I’m sorry to hear, that someone is having the same problem with the Delta planer (but kind of glad that this doesn’t seem to be a problem with the Ridgit product only).

                    Jake, I take it that you guys at the factory are seeing the same kind of problems there. I would be real nice to see if a couple of your engineers come up with a viable solution to this very pervasive problem.

                    Thanks for all who answered.

                    [ 07-11-2002, 09:46 AM: Message edited by: PJ ]


                    • #11
                      I don't believe there is an immediate solution that doesn't involve opening the cutterhead up to a point where it is unsafe (ie exposing the knives). I'm going to make sure to show this thread to our engineers.



                      • #12
                        Thanks Jake.


                        • #13
                          I think Dave A. may have put his finger on the static cling issue. (maybe you get rid of the problem same as with your clothes dryer--and throw in a softner sheet )

                          Probably not an answer, but I seem to remember, that with the old tractor feed printers, they had a suspended strip of metal (looked like a Christmas tree garland) strung over the tractor feed/paper. Is this off base or does it stir any creative juices?


                          • #14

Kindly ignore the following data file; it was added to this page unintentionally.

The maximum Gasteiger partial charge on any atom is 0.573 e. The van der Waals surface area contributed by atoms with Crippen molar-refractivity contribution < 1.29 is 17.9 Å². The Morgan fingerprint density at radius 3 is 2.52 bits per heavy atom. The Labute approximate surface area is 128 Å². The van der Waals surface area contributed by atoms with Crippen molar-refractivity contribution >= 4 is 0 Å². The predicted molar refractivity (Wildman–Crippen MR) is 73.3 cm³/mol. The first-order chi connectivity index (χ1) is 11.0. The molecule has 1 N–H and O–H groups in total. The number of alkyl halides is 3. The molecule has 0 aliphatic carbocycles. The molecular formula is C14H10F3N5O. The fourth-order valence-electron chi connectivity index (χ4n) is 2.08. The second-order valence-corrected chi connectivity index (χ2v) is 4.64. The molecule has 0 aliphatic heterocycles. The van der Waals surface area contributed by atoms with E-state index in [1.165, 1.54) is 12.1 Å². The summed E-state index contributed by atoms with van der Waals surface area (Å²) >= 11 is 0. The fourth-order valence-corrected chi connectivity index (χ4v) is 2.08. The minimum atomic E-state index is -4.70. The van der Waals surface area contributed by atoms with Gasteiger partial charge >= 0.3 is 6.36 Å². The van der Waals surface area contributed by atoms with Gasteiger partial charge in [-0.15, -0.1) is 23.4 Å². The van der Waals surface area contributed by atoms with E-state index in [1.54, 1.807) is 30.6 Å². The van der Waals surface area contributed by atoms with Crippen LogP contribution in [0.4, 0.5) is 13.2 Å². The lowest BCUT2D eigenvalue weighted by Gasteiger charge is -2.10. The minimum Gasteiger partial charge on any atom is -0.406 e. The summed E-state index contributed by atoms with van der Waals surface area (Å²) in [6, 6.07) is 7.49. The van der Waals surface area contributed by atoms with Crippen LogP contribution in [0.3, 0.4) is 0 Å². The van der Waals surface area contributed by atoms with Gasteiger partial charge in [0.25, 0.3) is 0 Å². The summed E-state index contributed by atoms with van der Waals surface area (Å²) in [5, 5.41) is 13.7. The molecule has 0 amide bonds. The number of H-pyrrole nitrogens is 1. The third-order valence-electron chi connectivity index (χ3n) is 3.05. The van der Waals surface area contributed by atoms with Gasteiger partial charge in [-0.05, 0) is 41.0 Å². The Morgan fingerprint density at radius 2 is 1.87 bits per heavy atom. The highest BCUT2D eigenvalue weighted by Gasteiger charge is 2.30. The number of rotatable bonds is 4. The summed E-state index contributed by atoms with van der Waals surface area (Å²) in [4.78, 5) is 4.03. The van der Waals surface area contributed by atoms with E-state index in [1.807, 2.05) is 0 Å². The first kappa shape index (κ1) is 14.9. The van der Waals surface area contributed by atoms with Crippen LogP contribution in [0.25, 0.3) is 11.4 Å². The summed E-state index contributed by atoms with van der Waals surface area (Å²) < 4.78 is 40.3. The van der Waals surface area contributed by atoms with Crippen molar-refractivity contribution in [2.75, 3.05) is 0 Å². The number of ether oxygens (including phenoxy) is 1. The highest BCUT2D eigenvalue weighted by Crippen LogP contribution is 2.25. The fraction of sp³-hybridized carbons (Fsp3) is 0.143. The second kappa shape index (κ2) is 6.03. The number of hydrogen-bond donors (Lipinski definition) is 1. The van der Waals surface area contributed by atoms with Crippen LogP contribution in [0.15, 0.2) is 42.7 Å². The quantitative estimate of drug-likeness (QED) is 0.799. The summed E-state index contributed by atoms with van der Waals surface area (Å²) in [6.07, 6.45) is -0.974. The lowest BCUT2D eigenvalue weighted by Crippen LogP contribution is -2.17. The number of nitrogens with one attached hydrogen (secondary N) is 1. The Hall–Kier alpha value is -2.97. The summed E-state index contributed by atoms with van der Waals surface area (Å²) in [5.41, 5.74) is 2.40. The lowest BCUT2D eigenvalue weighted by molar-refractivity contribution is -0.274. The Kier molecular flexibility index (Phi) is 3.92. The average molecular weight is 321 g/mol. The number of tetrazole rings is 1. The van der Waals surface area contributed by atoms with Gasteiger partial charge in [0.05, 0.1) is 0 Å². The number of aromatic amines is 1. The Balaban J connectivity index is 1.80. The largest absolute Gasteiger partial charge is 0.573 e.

I also have the same problems and have tried the above suggestions. I have a 2 hp dust collection (I beleive its 1500 cfm) system connected directly to the Planner (using the 4" side)--still dimples etc. I am getting ready to return this to HD (unless someone has a new option to try). My friend has a Dewalt and dosn't seem to have this problem.


                            • #15
                              I had much the same problem with my Grizzly G1017 12" portable planer.

                              This planer has a metal chip hood with 2 small vacuum ports one on each end. I used to connect a shop vacuum hose to both ports & the shop vacuum just couldn't keep up with what the planer put out. I cut out an opening in the center of the top of the hood & connected 4" PVC into it & taped both small ports up. I no longer have a problem with chips dimpling the wood. There are very few chips that escape.
                              Use safety devices or you may not need gloves.